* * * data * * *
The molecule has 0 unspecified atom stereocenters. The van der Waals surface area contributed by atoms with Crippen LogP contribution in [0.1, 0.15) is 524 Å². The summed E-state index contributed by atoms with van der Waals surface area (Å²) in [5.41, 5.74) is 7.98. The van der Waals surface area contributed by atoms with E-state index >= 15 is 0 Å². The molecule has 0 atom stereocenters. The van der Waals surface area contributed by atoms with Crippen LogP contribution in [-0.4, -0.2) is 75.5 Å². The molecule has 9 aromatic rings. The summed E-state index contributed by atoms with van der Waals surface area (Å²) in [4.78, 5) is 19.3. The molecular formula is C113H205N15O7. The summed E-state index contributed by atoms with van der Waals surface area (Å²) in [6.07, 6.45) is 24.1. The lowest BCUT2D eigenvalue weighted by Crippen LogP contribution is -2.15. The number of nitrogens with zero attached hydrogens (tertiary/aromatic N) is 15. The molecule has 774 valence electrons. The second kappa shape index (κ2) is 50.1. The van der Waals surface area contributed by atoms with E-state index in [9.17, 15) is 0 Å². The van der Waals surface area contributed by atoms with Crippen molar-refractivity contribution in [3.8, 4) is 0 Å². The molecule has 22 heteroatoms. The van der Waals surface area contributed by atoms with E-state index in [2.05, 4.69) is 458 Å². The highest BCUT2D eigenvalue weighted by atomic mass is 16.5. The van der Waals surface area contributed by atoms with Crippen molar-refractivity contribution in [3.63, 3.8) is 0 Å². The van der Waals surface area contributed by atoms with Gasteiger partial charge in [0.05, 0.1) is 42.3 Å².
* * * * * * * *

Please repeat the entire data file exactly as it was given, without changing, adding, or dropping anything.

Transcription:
The molecule has 0 unspecified atom stereocenters. The van der Waals surface area contributed by atoms with Crippen LogP contribution in [0.1, 0.15) is 524 Å². The summed E-state index contributed by atoms with van der Waals surface area (Å²) in [5.41, 5.74) is 7.98. The van der Waals surface area contributed by atoms with E-state index >= 15 is 0 Å². The molecule has 0 atom stereocenters. The van der Waals surface area contributed by atoms with Crippen LogP contribution in [-0.4, -0.2) is 75.5 Å². The molecule has 9 aromatic rings. The summed E-state index contributed by atoms with van der Waals surface area (Å²) in [4.78, 5) is 19.3. The molecular formula is C113H205N15O7. The summed E-state index contributed by atoms with van der Waals surface area (Å²) in [6.07, 6.45) is 24.1. The lowest BCUT2D eigenvalue weighted by Crippen LogP contribution is -2.15. The number of nitrogens with zero attached hydrogens (tertiary/aromatic N) is 15. The molecule has 774 valence electrons. The second kappa shape index (κ2) is 50.1. The van der Waals surface area contributed by atoms with E-state index in [9.17, 15) is 0 Å². The van der Waals surface area contributed by atoms with Crippen molar-refractivity contribution in [3.8, 4) is 0 Å². The molecule has 22 heteroatoms. The van der Waals surface area contributed by atoms with E-state index in [2.05, 4.69) is 458 Å². The highest BCUT2D eigenvalue weighted by atomic mass is 16.5. The van der Waals surface area contributed by atoms with Crippen molar-refractivity contribution in [3.63, 3.8) is 0 Å². The van der Waals surface area contributed by atoms with Gasteiger partial charge in [0.05, 0.1) is 42.3 Å².